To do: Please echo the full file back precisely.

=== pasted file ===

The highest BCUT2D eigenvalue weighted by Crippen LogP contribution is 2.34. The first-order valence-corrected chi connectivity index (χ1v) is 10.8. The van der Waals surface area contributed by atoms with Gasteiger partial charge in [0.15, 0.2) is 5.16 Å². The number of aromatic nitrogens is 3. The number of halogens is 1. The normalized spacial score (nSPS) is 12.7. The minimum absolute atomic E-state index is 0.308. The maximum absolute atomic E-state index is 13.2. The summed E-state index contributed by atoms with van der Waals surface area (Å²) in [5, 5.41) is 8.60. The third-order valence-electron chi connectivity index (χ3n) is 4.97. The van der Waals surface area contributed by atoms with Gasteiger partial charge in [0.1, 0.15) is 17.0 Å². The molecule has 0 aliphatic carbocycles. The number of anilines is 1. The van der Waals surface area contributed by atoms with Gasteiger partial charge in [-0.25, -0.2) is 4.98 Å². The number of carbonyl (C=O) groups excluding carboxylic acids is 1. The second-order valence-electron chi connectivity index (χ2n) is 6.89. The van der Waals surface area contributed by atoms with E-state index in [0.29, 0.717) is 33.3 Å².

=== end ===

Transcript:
The highest BCUT2D eigenvalue weighted by Crippen LogP contribution is 2.34. The first-order valence-corrected chi connectivity index (χ1v) is 10.8. The van der Waals surface area contributed by atoms with Gasteiger partial charge in [0.15, 0.2) is 5.16 Å². The number of aromatic nitrogens is 3. The number of halogens is 1. The normalized spacial score (nSPS) is 12.7. The minimum absolute atomic E-state index is 0.308. The maximum absolute atomic E-state index is 13.2. The summed E-state index contributed by atoms with van der Waals surface area (Å²) in [5, 5.41) is 8.60. The third-order valence-electron chi connectivity index (χ3n) is 4.97. The van der Waals surface area contributed by atoms with Gasteiger partial charge in [0.1, 0.15) is 17.0 Å². The molecule has 0 aliphatic carbocycles. The number of anilines is 1. The van der Waals surface area contributed by atoms with Gasteiger partial charge in [-0.25, -0.2) is 4.98 Å². The number of carbonyl (C=O) groups excluding carboxylic acids is 1. The second-order valence-electron chi connectivity index (χ2n) is 6.89. The van der Waals surface area contributed by atoms with E-state index in [0.29, 0.717) is 33.3 Å².